— — Local charities say they're well stocked with supplies following an outpouring of support from around the country after last week's chemical leak.
But while there are plenty of bottled water and paper products on hand, the charities still need funding to continue helping Kanawha Valley residents grappling with the after-effects of the leak.
Patti Phillips, Catholic Charities' director of development, said the recent water crisis could be devastating for low-income families or individuals on fixed budgets.
"The extra purchases they made of water and paper supplies has dipped into their food budget or their utilities," she said.
And because the contaminated water forced many businesses to close temporarily, some employees' paychecks will be significantly lower in the coming weeks.
Catholic Charities and the United Way of Central West Virginia hope to provide some relief by offering financial assistance to those who might have trouble making ends meet.
John Ballengee, executive director of the United Way of Central West Virginia, said it's important that people donate money to the relief fund because it's still unclear how many people will need assistance.
"We really don't have any idea whether it will be 100 people or 1,000 people," he said. "We want to be ready so we can help anybody that has a need."
Ballengee said the money would be distributed according to a set of criteria "to make sure we're identifying the folks that need the most help."
The United Way hasn't finalized those criteria yet, however.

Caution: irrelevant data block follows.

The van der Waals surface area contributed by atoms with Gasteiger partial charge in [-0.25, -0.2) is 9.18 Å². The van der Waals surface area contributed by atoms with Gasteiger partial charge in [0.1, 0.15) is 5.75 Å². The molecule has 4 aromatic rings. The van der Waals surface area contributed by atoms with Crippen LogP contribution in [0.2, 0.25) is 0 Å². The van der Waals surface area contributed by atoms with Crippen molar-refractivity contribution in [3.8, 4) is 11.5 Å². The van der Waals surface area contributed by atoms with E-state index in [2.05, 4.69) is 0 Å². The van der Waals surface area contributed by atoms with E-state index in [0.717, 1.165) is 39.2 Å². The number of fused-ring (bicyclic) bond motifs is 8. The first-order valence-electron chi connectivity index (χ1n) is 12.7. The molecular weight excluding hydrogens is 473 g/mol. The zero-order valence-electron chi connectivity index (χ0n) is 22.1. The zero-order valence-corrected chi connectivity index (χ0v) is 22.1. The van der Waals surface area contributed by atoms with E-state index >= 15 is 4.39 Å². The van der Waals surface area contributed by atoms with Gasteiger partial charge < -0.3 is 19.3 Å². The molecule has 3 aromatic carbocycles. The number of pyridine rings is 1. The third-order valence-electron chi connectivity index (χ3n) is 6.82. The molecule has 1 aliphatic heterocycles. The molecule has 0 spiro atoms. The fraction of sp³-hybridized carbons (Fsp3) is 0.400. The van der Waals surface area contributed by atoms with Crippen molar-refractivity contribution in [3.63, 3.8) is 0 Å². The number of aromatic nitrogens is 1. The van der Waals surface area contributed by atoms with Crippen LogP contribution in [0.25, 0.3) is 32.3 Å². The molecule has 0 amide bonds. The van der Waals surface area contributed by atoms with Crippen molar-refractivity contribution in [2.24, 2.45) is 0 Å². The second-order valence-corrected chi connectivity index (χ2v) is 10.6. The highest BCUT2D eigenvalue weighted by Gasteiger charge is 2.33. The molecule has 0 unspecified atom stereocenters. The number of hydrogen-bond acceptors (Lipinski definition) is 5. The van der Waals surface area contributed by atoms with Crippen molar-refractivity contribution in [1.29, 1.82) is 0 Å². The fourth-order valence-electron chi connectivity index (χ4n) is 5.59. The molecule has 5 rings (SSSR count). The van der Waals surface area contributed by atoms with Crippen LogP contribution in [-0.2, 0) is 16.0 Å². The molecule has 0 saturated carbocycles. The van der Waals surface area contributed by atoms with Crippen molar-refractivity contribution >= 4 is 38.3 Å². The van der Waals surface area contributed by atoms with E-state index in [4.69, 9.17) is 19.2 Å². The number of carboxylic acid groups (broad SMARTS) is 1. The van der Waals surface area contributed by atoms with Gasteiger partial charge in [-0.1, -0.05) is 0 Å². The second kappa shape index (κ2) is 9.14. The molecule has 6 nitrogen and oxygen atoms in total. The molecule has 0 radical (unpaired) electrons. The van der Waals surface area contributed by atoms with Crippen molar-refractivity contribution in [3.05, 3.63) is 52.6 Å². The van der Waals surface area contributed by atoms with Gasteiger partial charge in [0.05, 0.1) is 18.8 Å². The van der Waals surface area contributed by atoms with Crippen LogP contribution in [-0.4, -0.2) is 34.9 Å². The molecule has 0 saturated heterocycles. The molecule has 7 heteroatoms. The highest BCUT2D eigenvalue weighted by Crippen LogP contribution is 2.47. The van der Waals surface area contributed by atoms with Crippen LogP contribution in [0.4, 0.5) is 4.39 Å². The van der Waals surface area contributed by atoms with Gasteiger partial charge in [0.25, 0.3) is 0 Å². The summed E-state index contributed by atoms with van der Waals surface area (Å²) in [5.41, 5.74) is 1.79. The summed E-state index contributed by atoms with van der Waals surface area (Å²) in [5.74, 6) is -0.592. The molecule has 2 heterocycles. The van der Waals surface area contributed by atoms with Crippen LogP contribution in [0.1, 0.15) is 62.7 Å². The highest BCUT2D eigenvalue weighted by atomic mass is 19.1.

To contribute to the Kanawha Valley Chemical Disaster Relief fund, contact Catholic Charities of West Virginia at 1-888-900-2989 or visit www.ccwva.org. You can also contact the United Way of Central West Virginia by visiting its website at www.unitedwaycwv.org or calling 304-340-3500.
You also can mail or drop off a check at United Way's Charleston headquarters at 1 United Way Square, Charleston, WV 23501.
The American Red Cross also is in need of funding. Spokeswoman Krista Farley said the organization passed out more than 500,000 bottles of water after the leak, calling in 84 Red Cross employees from surrounding states to help out.
Farley said Red Cross does not need any additional bottled water or supplies at this time. However, the organization continues to help the community in other ways, like responding to single-family house fires, and still needs monetary donations to help fulfill those needs.
To donate to the Red Cross, call 304-340-3650 or visit www.redcross.org.
On Jan. 9, county officials began receiving reports of a strong licorice smell throughout the Kanawha Valley. The smell turned out to be the first sign of a massive chemical leak that left 300,000 people in nine counties without tap water.
Some residents had to wait more than a week before they could use the water again. In the meantime, donations of water, paper goods, baby wipes and other supplies poured into the Charleston area from around West Virginia and other states.